Today a high school, tomorrow an orchard (with a high school attached). That was sort of the idea when students from the Environmental Charter High School in Lawndale got down and dirty helping to plant some 60 fruit trees and shrubs on their small campus near Hawthorne Boulevard.
The school, now in its seventh year, has an environmental focus and a college preparatory curriculum. In September, it moved into a scruffy, unused elementary school campus that was long on bare dirt and asphalt and short on anything green. So it brought in the Fruit Tree Planting Foundation, a San Diego-based organization that -- you guessed it -- is dedicated to planting fruit trees at schools, international relief sites and wild animal preserves.
Led by the foundation’s executive director, Cem Akin, and arborist Evan Marks, the group helped students plant trees and vines that will eventually bear lemons, kumquats, pears, plums, nectarines, avocados, mandarins, grapes and pineapple guavas, among other things. The idea is to give the school a greener footprint while also giving the students an incentive to eat healthier food (although it’s worth noting that Environmental Charter already serves organic lunches).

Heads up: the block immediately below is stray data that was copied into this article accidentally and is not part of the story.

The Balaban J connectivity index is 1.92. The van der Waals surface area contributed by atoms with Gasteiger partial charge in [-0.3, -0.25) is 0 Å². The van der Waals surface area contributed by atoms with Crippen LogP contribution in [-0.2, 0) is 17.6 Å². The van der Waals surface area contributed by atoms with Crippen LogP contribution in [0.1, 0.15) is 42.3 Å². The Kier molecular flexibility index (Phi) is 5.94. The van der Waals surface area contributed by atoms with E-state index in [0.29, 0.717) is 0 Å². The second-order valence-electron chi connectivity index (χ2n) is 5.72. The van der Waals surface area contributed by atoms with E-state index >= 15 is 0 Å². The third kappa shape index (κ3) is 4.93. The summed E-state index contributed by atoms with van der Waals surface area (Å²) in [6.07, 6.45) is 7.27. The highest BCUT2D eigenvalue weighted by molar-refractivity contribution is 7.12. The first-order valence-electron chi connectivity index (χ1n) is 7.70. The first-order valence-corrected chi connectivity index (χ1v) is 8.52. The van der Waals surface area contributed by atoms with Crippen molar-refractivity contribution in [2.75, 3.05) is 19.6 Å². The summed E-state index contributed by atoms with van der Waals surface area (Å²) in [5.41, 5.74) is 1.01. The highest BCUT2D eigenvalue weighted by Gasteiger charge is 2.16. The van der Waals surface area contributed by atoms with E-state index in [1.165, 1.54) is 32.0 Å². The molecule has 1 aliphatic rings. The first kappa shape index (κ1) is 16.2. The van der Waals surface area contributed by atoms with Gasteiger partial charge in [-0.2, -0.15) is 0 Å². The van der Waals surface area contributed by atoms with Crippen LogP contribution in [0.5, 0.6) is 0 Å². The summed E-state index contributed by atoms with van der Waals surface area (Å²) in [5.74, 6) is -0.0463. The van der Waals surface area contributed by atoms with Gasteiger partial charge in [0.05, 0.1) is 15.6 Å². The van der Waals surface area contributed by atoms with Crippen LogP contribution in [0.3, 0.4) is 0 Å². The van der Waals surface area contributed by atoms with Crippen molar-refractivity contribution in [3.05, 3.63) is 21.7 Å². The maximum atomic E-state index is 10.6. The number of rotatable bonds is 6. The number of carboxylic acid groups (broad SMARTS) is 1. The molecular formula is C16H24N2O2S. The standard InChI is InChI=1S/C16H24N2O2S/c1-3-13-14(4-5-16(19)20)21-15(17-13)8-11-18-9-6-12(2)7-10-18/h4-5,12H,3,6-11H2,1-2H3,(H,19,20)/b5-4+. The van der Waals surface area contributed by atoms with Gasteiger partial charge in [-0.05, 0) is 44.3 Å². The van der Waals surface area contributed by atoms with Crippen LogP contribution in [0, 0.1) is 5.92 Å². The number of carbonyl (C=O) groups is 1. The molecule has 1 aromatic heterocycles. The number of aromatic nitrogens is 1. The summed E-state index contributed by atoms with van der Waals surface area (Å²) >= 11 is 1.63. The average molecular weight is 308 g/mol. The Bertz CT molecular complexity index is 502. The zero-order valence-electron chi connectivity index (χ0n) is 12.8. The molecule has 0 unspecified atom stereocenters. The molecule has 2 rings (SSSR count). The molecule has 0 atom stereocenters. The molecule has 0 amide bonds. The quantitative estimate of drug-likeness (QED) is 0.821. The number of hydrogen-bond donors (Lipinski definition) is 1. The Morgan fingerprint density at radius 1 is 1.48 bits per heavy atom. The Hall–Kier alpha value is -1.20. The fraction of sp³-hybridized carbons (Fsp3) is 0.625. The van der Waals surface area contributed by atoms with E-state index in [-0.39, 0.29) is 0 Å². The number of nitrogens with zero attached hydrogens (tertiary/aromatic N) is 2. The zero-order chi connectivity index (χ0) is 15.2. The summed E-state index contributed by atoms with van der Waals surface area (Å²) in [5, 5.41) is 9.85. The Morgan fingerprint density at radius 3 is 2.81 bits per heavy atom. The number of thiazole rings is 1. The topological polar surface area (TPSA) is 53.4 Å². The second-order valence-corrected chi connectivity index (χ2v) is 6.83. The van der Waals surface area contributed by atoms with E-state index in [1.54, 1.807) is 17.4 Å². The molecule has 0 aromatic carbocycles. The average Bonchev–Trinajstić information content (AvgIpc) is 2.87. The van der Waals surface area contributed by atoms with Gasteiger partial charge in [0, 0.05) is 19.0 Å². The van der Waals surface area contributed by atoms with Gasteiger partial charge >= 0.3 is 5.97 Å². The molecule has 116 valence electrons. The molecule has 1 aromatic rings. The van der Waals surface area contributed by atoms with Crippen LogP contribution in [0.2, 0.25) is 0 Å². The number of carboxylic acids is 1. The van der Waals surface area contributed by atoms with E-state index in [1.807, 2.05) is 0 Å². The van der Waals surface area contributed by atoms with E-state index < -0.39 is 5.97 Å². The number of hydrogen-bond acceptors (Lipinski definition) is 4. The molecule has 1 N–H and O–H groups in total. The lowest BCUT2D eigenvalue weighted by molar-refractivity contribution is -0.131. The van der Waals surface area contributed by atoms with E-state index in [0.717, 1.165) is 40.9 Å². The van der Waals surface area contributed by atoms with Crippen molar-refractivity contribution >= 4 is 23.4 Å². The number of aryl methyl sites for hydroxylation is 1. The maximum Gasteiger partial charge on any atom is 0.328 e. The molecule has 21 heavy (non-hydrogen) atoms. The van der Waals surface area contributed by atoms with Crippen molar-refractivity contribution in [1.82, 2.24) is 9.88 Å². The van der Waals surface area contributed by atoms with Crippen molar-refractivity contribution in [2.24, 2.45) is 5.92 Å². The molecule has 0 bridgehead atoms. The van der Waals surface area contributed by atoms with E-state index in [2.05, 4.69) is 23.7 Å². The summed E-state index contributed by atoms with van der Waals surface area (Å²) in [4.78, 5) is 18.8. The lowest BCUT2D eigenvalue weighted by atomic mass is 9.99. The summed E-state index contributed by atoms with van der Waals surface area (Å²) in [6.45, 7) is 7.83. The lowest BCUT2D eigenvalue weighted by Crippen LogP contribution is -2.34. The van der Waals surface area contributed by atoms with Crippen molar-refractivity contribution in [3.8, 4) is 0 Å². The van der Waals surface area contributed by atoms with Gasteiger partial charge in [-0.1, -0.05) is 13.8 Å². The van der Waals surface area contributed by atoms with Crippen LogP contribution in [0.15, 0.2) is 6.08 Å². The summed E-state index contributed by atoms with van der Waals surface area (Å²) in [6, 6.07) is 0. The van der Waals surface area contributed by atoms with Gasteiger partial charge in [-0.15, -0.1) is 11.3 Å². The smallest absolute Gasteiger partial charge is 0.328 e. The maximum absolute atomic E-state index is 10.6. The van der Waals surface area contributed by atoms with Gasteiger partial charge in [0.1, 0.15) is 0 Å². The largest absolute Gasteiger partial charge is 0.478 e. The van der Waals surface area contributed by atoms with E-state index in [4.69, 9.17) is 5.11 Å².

“We’re trying to become the greenest spot on Google maps in Lawndale,” said Sara Laimon, who heads the school’s team of Green Ambassadors. “When people look down, they’ll say, ‘What is that green spot?’ ”
Most students, it should be said, tended to have a somewhat more apathetic attitude about the whole thing. When Laimon told the kids to think about the legacy they’d be leaving behind for future generations, one boy grumbled, “Who cares what we leave behind?” And after 16-year-old Michelle Matthews helped plant a nectarine tree, she was asked if she found it inspiring to be leaving behind a green legacy. “Yeah,” she said. “Sort of.”
For more from The Homeroom, The Times’ blog about Southern California education, go to latimes.com/thehomeroom